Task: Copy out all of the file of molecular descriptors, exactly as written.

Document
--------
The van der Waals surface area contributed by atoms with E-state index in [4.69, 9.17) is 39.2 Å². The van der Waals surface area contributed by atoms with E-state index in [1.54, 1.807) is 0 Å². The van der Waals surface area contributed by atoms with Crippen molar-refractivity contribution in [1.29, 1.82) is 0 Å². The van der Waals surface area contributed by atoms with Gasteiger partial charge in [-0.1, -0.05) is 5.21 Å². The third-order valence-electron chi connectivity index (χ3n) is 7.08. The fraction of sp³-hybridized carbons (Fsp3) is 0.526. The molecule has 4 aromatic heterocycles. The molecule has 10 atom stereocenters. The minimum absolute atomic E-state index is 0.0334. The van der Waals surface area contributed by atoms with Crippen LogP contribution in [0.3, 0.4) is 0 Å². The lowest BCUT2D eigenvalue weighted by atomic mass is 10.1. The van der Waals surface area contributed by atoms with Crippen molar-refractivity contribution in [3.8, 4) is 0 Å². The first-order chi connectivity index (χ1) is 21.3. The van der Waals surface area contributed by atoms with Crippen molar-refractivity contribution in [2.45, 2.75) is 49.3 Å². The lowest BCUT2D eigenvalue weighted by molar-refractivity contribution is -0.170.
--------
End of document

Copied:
The van der Waals surface area contributed by atoms with E-state index in [4.69, 9.17) is 39.2 Å². The van der Waals surface area contributed by atoms with E-state index in [1.54, 1.807) is 0 Å². The van der Waals surface area contributed by atoms with Crippen molar-refractivity contribution in [1.29, 1.82) is 0 Å². The van der Waals surface area contributed by atoms with Gasteiger partial charge in [-0.1, -0.05) is 5.21 Å². The third-order valence-electron chi connectivity index (χ3n) is 7.08. The fraction of sp³-hybridized carbons (Fsp3) is 0.526. The molecule has 4 aromatic heterocycles. The molecule has 10 atom stereocenters. The minimum absolute atomic E-state index is 0.0334. The van der Waals surface area contributed by atoms with Crippen LogP contribution in [0.3, 0.4) is 0 Å². The lowest BCUT2D eigenvalue weighted by atomic mass is 10.1. The van der Waals surface area contributed by atoms with Crippen molar-refractivity contribution in [3.8, 4) is 0 Å². The first-order chi connectivity index (χ1) is 21.3. The van der Waals surface area contributed by atoms with Crippen molar-refractivity contribution in [2.45, 2.75) is 49.3 Å². The lowest BCUT2D eigenvalue weighted by molar-refractivity contribution is -0.170.